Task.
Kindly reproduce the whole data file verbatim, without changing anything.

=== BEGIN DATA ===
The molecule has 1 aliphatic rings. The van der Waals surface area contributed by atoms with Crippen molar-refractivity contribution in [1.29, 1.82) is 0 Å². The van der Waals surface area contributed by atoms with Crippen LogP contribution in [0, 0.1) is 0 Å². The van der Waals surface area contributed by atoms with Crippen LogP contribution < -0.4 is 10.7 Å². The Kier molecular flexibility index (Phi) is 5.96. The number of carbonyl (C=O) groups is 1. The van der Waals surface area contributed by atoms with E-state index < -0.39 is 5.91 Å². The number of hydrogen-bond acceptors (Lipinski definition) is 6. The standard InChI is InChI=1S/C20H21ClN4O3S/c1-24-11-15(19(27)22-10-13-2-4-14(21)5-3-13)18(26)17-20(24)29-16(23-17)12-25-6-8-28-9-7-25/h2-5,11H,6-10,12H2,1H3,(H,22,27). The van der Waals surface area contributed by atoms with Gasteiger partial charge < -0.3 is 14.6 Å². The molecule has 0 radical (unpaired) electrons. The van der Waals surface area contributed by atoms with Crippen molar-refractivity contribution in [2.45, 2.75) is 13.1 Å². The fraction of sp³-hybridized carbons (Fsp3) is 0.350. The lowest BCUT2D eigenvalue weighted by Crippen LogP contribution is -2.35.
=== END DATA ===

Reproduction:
The molecule has 1 aliphatic rings. The van der Waals surface area contributed by atoms with Crippen molar-refractivity contribution in [1.29, 1.82) is 0 Å². The van der Waals surface area contributed by atoms with Crippen LogP contribution in [0, 0.1) is 0 Å². The van der Waals surface area contributed by atoms with Crippen LogP contribution < -0.4 is 10.7 Å². The Kier molecular flexibility index (Phi) is 5.96. The number of carbonyl (C=O) groups is 1. The van der Waals surface area contributed by atoms with E-state index < -0.39 is 5.91 Å². The number of hydrogen-bond acceptors (Lipinski definition) is 6. The standard InChI is InChI=1S/C20H21ClN4O3S/c1-24-11-15(19(27)22-10-13-2-4-14(21)5-3-13)18(26)17-20(24)29-16(23-17)12-25-6-8-28-9-7-25/h2-5,11H,6-10,12H2,1H3,(H,22,27). The van der Waals surface area contributed by atoms with Gasteiger partial charge < -0.3 is 14.6 Å². The molecule has 0 radical (unpaired) electrons. The van der Waals surface area contributed by atoms with Crippen molar-refractivity contribution in [2.45, 2.75) is 13.1 Å². The fraction of sp³-hybridized carbons (Fsp3) is 0.350. The lowest BCUT2D eigenvalue weighted by Crippen LogP contribution is -2.35.